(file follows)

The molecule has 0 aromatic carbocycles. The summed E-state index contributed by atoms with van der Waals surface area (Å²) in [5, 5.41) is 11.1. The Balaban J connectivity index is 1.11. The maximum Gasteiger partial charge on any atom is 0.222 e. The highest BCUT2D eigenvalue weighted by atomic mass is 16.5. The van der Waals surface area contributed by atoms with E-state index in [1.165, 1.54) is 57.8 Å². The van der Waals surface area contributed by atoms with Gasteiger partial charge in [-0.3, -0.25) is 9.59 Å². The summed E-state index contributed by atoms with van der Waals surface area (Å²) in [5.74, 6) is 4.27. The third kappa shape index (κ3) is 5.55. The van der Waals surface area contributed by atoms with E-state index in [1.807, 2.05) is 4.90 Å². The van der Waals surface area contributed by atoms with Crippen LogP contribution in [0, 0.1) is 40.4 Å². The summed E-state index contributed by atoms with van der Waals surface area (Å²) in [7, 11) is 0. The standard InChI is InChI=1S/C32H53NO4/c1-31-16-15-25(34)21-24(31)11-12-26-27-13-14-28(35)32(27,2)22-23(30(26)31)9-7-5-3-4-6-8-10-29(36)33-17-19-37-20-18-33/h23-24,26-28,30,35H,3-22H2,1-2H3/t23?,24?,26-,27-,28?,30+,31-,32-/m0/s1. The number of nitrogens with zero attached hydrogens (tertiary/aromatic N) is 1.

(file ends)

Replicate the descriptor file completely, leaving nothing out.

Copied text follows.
The molecule has 0 aromatic carbocycles. The summed E-state index contributed by atoms with van der Waals surface area (Å²) in [5, 5.41) is 11.1. The Balaban J connectivity index is 1.11. The maximum Gasteiger partial charge on any atom is 0.222 e. The highest BCUT2D eigenvalue weighted by atomic mass is 16.5. The van der Waals surface area contributed by atoms with E-state index in [1.165, 1.54) is 57.8 Å². The van der Waals surface area contributed by atoms with Gasteiger partial charge in [-0.3, -0.25) is 9.59 Å². The summed E-state index contributed by atoms with van der Waals surface area (Å²) in [5.74, 6) is 4.27. The third kappa shape index (κ3) is 5.55. The van der Waals surface area contributed by atoms with E-state index in [1.807, 2.05) is 4.90 Å². The van der Waals surface area contributed by atoms with Crippen LogP contribution in [0, 0.1) is 40.4 Å². The summed E-state index contributed by atoms with van der Waals surface area (Å²) in [7, 11) is 0. The standard InChI is InChI=1S/C32H53NO4/c1-31-16-15-25(34)21-24(31)11-12-26-27-13-14-28(35)32(27,2)22-23(30(26)31)9-7-5-3-4-6-8-10-29(36)33-17-19-37-20-18-33/h23-24,26-28,30,35H,3-22H2,1-2H3/t23?,24?,26-,27-,28?,30+,31-,32-/m0/s1. The number of nitrogens with zero attached hydrogens (tertiary/aromatic N) is 1.